What is the best treatment for chronic pain?

The short answer is “they all are”. So far we have not found a silver bullet for treating patients with chronic pain. This is in part because we fully do not understand biology of development of chronic pain in humans and in part due to the fact that research studies on patients with chronic pain are difficult to conduct as we do not have a way of measuring pain and have to rely on self-reporting.

Unfortunately investigations do not tell us what treatment is likely to help a patient with pain. XRays, MRI’s and Ultrasound scans are there to rule out broken bones and dangerous medical conditions. They will also tell you whether or not you are a candidate for surgery, however with the exception of patients with fractures, most patients with abnormalities on imaging can also respond to other treatments with fewer side effects. Also, although surgery can be very helpful, a large minority of patients do not respond even to surgery. Risks of surgery are of course far greater than risks of any other approach. In terms of orthopedic surgery, hip surgery has the highest success rate in my experience.

Because of difficulty predicting which patient will respond to a specific approach I typically start with the safest approach and then progress to more invasive and dangerous approaches if the safest one does not work. I typically advise patient to start with physical modalities such as physiotherapy or chiropractic or acupuncture or massage combined with exercise program. The reason I like this approach is safety, you are not putting anything into your body so risk is almost zero, and long term benefit. In other words, if you improve with physiotherapy, typically the benefit does not go away the day therapy is stopped. If patients have access to psychological counseling, I also recommend that especially if patients feel anxious or depressed. There is literature to support various forms of counseling such as CBT for both pain and depression.

No approach is perfect and that includes physical approaches. With physical approaches the improvement is often gradual, taking months or even years. Also, it is a big time commitment as treatments are long and frequent (2-3 times per week). Coverage can also be an issue as these services are not covered by many provincial health plans for patients under the age of 65. As with most approaches to pain, there are many types of physiotherapy/acupuncture/massage therapy and therefore results of treatment will vary from practitioner to practitioner. So, if one approach does not work try a different approach. Because improvement is often slow and gradual you do not expect cure in two weeks, however you do expect improvement over the course of 1-2 months and if you are not seeing it, time to change treatment or provider. Finally, some patients just do not respond to physical modalities or only respond for a few hours.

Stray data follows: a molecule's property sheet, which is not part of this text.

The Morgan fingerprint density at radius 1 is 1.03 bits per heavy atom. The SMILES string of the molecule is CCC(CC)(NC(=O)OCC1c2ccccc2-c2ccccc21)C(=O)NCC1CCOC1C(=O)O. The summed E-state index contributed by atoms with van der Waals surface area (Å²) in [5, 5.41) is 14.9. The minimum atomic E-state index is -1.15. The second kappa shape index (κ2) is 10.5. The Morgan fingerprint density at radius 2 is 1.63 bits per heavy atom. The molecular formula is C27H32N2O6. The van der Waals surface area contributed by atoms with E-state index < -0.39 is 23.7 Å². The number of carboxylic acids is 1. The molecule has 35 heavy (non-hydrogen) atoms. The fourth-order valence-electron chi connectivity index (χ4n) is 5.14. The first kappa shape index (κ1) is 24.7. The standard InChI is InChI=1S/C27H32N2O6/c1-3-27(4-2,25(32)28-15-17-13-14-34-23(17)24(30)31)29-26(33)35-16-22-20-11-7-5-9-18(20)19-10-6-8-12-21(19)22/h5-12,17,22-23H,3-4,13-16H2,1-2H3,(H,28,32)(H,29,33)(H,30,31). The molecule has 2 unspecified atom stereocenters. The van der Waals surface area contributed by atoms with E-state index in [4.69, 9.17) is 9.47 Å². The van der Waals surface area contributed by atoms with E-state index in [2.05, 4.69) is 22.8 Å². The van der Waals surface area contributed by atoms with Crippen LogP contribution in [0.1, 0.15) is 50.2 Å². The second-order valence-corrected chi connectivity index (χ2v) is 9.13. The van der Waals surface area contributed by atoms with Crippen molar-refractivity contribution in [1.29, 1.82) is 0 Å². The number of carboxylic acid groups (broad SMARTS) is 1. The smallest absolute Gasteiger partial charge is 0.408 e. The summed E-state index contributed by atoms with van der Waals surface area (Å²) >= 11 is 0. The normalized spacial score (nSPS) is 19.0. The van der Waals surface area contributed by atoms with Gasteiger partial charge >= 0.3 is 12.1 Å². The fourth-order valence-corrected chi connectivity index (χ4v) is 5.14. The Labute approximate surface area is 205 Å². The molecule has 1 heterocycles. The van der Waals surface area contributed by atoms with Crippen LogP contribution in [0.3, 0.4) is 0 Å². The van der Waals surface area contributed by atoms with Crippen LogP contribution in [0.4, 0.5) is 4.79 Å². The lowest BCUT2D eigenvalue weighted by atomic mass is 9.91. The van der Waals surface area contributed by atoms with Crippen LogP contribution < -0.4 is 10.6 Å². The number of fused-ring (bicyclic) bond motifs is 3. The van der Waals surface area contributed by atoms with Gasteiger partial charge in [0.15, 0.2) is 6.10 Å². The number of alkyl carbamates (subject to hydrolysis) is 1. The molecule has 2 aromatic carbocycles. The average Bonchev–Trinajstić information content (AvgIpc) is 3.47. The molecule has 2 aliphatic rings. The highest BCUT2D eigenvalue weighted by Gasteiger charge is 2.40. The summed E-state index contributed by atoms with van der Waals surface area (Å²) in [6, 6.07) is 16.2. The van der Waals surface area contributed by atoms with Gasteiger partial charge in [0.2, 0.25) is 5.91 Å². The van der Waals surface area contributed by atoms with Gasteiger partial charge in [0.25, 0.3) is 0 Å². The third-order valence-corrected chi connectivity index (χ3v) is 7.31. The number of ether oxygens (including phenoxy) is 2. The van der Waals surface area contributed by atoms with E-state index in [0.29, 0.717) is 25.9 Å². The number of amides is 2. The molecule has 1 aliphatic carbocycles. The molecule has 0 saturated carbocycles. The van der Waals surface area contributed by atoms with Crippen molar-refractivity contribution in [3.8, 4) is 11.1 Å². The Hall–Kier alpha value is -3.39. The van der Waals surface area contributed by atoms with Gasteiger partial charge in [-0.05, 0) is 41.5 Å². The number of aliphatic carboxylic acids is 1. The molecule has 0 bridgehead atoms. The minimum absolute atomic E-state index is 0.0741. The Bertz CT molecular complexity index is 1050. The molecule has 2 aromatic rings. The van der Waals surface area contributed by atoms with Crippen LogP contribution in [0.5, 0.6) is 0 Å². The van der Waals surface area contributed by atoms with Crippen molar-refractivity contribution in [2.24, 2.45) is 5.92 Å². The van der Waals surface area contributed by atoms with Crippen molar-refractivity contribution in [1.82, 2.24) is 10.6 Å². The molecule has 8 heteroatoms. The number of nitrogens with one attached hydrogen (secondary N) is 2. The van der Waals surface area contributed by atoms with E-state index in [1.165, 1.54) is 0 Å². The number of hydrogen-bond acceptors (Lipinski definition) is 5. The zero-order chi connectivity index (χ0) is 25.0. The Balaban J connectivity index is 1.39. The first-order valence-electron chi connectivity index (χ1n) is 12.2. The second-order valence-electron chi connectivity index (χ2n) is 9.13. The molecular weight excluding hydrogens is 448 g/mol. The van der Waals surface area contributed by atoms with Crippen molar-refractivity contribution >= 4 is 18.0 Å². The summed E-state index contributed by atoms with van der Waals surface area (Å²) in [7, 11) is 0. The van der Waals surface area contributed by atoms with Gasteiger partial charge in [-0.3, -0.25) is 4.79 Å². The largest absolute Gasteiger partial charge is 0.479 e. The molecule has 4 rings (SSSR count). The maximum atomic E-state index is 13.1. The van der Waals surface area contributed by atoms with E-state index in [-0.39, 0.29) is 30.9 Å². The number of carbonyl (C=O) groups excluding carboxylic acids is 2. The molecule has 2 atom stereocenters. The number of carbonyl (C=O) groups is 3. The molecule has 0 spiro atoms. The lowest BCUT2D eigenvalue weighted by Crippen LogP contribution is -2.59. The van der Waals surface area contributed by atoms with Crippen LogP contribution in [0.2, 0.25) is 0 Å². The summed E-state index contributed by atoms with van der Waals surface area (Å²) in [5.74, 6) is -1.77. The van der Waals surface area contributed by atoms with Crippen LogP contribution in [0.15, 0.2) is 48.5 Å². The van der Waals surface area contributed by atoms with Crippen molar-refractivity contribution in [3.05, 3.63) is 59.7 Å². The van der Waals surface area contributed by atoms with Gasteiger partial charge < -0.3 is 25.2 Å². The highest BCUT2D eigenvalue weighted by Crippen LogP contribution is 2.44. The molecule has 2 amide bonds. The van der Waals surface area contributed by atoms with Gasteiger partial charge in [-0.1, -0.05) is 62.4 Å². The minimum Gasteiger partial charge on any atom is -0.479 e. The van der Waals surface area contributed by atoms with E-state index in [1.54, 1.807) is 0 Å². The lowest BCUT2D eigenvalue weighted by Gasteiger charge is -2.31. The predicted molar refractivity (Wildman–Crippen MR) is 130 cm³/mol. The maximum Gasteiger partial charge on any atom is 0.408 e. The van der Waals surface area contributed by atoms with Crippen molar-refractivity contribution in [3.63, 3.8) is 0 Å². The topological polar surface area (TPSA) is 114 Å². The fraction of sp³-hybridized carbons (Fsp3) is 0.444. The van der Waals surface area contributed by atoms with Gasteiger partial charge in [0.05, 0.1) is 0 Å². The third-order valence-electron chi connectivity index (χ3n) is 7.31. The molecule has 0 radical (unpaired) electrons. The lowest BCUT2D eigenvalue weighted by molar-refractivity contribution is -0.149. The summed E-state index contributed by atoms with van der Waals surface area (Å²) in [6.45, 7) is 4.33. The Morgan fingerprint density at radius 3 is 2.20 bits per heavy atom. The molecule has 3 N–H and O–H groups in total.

In those cases the next step is to consider treatments medical doctors can offer. There are fundamentally three approaches medical doctors use for patients with chronic pain: medications, injections and surgery. Each one has advantages and disadvantages.

In terms of medications typically patients start with over the counter medications such as Tylenol, Robaxacet or Advil. As the Tylenol is the safest, I usually advise patients to start with that medication. If that does not work patients typically try other over the counter medications, however, remember that just because something is over the counter does not mean that it is safe. Medications like Advil, Aleve or Ibuprofen can cause stomach ulcers, bleeding and kidney damage.

If these medications do not work or cause side effects, medical doctors can try patients on prescription medications. Make sure to let your doctor know if you are also taking any over the counter medications as those may interact with prescription medications. There are multiple medications to try and many can be tried at multiple doses. Some can be taken intermittently while others have to be taken constantly. Those that have to be taken constantly to work take 2-4 weeks to help so do not expect to feel better right after taking the first pill. I would advise trying to avoid Opioid medications if at all possible.